Personal attacks on your professional page or links from your professional page
This one can be particularly disappointing to see. You post a video of you playing your new song in a Facebook group, with a link to your Instagram, and someone comments on the Facebook group post only to inform you that they hate your Instagram page because they saw that picture of you playing at your church last year, and they hate that particular church. Or you open up comments on your band’s page, and instead of talking about your work, the latest comments are all weird remarks from someone claiming to have worked with someone in the band at Taco Bell ten years ago, and finding them egotistical.
Your first instinct is probably to defend yourself, or your bandmate, and perhaps gently remind everyone that this is your band’s page, not a religious discussion or workplace memories page. If you truly feel you must respond, do it only once. Correct the misinformation and/or the misuse of your page or link with a single comment. If the person stops they got the attention they wanted and things will settle down. If the person continues, or if others join in, this does not mean everyone is against you. A group of internet trolls just decided to use you for a little online attention for themselves. If you are online in a place that allows you to delete others’ comments, quietly delete all trolling ones. If you can’t delete others’ comments, delete your post, then re-post your content or link. This will put whatever got ruined back up, without the trolling comments. If they come back, repeat the process until they catch on that you’re not a good source of attention for them.
Free unsolicited advice that’s worth every penny you paid for it
You post in a musicians’ group asking if anyone knows of a good makeup brand that will withstand the stage lights for some upcoming performances, and someone responds not with answers like “Tarte Shape Tape” or “Jeffree Star Magic Star Powder,” but with an online lecture about how shallow you are for caring so much about your appearance.. When you point out that this isn’t what you asked about, the response is something huffy and self-righteous, along the lines of “constructive criticism not welcome, duly noted.”
In this case, a slightly snarky comeback is warranted. But don’t engage the person in an argument, or try to defend yourself. They’re seeking attention for making someone else look helpless, fragile, or stupid, and if you come across as distraught, you’re just “feeding the troll.”
“I’m really glad you were able to overcome this issue. That’s great for you. I’m really happy for you. But I need to do it this way,” turns any future comments into nothing more than evidence they don’t catch on when they’re being mocked. Once you’ve said that, carry on as though they aren’t even there.
Bizarre or disgusting posts, comments, or other online behavior
Barging into Zoom groups and shouting racial slurs or bullying the legitimate attendants of the meeting, posting nonsensical rants on Facebook groups, posting swear words or references to sexual activity in space set aside to be safe for work, or posting content intended to turn readers’ or listeners’ stomachs is an especially jarring form of trolling.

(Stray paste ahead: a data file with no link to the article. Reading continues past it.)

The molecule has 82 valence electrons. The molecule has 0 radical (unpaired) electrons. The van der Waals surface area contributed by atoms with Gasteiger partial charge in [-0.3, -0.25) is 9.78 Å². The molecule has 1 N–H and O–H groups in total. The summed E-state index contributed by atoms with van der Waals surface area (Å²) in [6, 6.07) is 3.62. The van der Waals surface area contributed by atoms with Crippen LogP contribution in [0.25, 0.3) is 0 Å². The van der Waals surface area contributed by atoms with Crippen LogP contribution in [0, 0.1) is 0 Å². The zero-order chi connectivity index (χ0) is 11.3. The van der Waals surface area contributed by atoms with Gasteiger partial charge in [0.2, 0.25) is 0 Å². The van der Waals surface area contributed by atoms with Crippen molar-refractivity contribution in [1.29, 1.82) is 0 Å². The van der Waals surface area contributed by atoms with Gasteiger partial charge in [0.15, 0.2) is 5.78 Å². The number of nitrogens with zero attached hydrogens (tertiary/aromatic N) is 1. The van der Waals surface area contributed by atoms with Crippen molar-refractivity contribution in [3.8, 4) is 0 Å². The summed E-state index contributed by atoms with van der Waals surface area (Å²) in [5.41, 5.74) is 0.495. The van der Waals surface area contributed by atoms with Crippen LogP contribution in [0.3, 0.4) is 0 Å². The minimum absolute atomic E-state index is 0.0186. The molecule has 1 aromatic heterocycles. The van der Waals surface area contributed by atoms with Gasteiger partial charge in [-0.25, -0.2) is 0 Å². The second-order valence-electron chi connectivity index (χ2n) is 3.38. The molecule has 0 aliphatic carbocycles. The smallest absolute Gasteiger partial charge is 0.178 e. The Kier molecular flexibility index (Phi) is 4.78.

When faced with this type of behavior online, once the content is deleted and the trolls blocked, there are only two other things you can do. The behavior of complete strangers is not your fault, but fans will probably appreciate a quick “sorry you had to see/hear that” type apology anyway. The only other action you can take is to restrict page access. Set your Zoom meeting so that everyone must be vetted and given a link before logging in. Make comments require approval before being posted to your standalone page. Delete posts and re-post another copy of the ruined content to your facebook pages.
Whatever type of troll you get, never take what they say seriously. You’re dealing with someone who has the entire internet at their disposal, with its endless possibilities for learning, socializing, or even just relaxing and watching or listening to something soothing or funny. Yet all they can think of to do is hassle strangers.
Novel excerpt: Current work in progress
By Jess Szabo
In the novel tentatively titled Baxtalo (a romany word meaning “happiness” or “luck”), fifty-something Utica artist Heather Toth has taken what she believes to be a writing job for a local businesswoman in the process of building a business themed podcast. At first, it feels like the perfect way to supplement her day job as an online tutor and earn some extra money to support her slowly emerging creative writing career. But soon, signs that something might not be right begin to emerge. Below is an excerpt from chapter four of the third draft of the novel:
Chapter 4: Not Suited
By the end of my first week at Baxtalo Business Seminars, I’ve only managed to write one article for the blog. Seeing my name up there, on an article somebody actually wanted again is a thrill. It really is. I feel like the actual writing part of my writing career is taking off again.
Michelle doesn’t seem to mind that I’m writing awfully slow. At least it feels like slow writing to me. I come in and do my writing, but Michelle and Courtney don’t sit out in the front. They both sit back here where I sit to write, and the two of them like to talk. And then there’s the phone. Answering the phone is not something I ever want to do again. I’m here as a freelance writer, not as their new receptionist. But every time it rings, Michelle goes, “Heather, get that,” and continues texting on her phone. I’m afraid to tell her “no.”